The Leopard | Theater Critic's Choice | Chicago Reader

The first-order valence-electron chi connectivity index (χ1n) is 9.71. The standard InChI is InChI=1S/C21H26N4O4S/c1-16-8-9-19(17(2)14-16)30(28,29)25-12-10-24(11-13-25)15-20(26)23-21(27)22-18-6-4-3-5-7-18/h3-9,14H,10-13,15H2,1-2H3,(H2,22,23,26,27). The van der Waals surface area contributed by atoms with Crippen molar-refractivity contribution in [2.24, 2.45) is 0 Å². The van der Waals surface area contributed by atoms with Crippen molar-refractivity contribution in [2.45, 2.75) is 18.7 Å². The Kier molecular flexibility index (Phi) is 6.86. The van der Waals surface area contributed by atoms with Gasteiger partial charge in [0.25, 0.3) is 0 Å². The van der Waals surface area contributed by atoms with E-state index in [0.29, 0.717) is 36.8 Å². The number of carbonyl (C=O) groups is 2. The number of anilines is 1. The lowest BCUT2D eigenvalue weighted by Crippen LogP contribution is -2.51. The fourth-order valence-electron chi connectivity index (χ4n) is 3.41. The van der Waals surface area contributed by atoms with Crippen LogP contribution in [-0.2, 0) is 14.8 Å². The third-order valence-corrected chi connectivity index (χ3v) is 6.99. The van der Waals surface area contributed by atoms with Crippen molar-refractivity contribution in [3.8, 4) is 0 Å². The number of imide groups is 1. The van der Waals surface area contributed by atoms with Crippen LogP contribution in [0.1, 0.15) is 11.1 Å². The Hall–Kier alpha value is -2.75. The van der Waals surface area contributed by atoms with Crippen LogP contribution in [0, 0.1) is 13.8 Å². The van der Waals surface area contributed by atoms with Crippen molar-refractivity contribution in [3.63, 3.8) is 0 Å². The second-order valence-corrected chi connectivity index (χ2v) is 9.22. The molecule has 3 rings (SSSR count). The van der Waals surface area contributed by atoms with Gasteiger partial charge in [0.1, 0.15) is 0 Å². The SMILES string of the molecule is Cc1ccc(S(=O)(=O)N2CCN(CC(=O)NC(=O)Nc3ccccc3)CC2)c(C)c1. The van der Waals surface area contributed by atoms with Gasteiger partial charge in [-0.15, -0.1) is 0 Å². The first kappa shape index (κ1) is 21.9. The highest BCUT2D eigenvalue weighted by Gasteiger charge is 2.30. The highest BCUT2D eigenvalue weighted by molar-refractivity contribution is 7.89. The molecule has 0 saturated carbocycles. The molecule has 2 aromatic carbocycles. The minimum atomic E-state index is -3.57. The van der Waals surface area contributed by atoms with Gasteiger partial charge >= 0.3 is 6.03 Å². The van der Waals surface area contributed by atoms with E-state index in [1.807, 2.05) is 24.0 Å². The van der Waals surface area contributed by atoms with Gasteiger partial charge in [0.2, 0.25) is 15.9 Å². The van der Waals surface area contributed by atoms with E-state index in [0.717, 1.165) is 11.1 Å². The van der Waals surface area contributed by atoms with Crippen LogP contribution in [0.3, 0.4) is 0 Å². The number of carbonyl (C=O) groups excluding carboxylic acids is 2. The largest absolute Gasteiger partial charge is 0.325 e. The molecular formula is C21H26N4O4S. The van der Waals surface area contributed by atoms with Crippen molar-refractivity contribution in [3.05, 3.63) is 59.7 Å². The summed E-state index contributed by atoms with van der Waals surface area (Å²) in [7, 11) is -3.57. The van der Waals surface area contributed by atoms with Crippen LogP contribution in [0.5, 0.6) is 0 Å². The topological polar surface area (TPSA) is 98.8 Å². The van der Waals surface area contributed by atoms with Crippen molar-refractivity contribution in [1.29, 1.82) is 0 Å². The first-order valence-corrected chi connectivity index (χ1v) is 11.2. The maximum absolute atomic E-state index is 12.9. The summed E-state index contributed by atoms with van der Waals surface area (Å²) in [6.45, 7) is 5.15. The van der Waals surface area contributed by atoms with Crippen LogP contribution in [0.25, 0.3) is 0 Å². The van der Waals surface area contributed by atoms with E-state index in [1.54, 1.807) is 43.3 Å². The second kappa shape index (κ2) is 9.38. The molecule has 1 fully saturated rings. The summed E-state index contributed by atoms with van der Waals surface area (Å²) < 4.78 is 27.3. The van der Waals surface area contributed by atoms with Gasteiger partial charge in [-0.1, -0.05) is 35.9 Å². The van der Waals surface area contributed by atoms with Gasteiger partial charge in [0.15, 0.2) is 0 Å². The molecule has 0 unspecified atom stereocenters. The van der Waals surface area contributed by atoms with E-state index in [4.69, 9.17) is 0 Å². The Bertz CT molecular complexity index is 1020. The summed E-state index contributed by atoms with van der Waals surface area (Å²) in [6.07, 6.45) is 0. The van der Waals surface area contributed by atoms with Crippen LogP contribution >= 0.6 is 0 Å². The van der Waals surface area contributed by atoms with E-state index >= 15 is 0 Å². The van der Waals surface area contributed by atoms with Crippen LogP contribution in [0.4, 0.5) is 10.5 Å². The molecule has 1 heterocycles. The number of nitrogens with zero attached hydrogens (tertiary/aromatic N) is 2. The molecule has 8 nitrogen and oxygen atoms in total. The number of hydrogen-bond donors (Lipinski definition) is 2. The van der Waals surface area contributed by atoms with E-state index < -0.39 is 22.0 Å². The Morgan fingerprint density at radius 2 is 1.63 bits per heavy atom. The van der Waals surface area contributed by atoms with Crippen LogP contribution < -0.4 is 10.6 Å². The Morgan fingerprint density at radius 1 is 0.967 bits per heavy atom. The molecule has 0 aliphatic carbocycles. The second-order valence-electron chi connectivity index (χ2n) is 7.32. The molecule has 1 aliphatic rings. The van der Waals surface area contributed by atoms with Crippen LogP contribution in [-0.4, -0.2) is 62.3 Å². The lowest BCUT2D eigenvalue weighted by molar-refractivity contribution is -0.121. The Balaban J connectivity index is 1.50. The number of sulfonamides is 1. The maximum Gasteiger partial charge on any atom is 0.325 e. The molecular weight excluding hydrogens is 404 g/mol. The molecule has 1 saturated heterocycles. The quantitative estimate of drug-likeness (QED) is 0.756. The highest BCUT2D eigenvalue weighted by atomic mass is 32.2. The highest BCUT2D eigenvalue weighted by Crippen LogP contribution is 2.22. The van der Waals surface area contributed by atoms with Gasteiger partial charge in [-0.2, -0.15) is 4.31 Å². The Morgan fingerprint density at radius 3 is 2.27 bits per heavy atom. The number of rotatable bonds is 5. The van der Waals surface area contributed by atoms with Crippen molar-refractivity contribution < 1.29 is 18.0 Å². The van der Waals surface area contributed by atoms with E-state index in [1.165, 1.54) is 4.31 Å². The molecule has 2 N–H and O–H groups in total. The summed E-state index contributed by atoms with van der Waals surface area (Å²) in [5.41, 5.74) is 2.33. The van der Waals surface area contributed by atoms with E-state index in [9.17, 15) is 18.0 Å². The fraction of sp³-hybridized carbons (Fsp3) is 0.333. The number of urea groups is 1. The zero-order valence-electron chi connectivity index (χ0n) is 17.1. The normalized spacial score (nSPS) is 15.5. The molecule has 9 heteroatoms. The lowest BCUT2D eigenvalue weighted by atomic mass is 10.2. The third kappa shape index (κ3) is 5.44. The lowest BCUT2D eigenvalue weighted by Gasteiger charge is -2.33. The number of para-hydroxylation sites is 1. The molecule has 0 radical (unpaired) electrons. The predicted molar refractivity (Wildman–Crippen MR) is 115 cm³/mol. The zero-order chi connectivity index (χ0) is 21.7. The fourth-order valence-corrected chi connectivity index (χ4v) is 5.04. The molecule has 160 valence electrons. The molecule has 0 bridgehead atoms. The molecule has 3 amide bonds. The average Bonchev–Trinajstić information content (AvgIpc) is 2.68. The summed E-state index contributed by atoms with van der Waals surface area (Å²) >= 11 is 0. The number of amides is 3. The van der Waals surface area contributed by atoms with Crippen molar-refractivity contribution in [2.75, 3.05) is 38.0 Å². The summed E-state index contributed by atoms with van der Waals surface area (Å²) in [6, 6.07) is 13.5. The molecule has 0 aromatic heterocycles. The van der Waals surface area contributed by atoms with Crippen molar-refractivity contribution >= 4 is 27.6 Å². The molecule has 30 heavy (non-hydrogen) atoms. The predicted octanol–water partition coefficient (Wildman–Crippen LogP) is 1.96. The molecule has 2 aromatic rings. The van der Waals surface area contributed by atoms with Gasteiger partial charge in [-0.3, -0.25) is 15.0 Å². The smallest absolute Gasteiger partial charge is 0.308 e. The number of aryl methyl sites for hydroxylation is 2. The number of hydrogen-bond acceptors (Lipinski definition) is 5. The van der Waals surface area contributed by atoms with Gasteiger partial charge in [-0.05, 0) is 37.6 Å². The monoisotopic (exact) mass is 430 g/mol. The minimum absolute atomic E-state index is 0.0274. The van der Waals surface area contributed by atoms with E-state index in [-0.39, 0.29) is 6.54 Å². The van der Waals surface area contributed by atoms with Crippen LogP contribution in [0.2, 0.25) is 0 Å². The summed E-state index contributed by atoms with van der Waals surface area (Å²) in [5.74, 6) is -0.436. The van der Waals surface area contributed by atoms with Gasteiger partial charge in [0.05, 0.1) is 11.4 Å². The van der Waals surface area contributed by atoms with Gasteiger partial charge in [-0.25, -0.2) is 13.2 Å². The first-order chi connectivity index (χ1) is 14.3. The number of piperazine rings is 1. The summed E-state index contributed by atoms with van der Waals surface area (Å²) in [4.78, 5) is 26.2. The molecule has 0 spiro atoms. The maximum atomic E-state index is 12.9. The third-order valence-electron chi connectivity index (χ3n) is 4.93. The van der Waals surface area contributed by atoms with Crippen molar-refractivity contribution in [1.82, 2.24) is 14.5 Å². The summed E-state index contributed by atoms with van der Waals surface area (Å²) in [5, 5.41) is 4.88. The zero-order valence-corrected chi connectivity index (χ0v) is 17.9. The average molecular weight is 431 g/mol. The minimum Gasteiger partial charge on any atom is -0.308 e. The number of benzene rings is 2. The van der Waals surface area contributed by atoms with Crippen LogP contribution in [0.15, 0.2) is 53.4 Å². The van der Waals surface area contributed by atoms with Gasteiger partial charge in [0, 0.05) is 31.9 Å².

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Novelist Giuseppe di Lampedusa was a conservative, and filmmaker Luchino Visconti was a communist. But both men were aristocrats, and when Visconti adapted the posthumously published Il gattopardo to the screen in 1963, he created one of the movies' richest portrayals of fading aristocracy since Orson Welles's The Magnificent Ambersons. The 205-minute version that won the Palme d'Or at Cannes probably no longer exists, but this dazzling new 183-minute restoration of Visconti's greatest feature is so superior to the dubbed and faded 161-minute version released in the U.S. that it feels complete. Burt Lancaster stars as Don Fabrizio, a gentlemanly landowner in mid-19th-century Palermo who realizes that the old world is dying. The painterly peripheral detail of Visconti's epic exteriors is surpassed only by the extended ball sequence in the last third, in which realistic details double as Fabrizio's stream of consciousness. With Alain Delon and Claudia Cardinale. In Italian with subtitles. Music Box.

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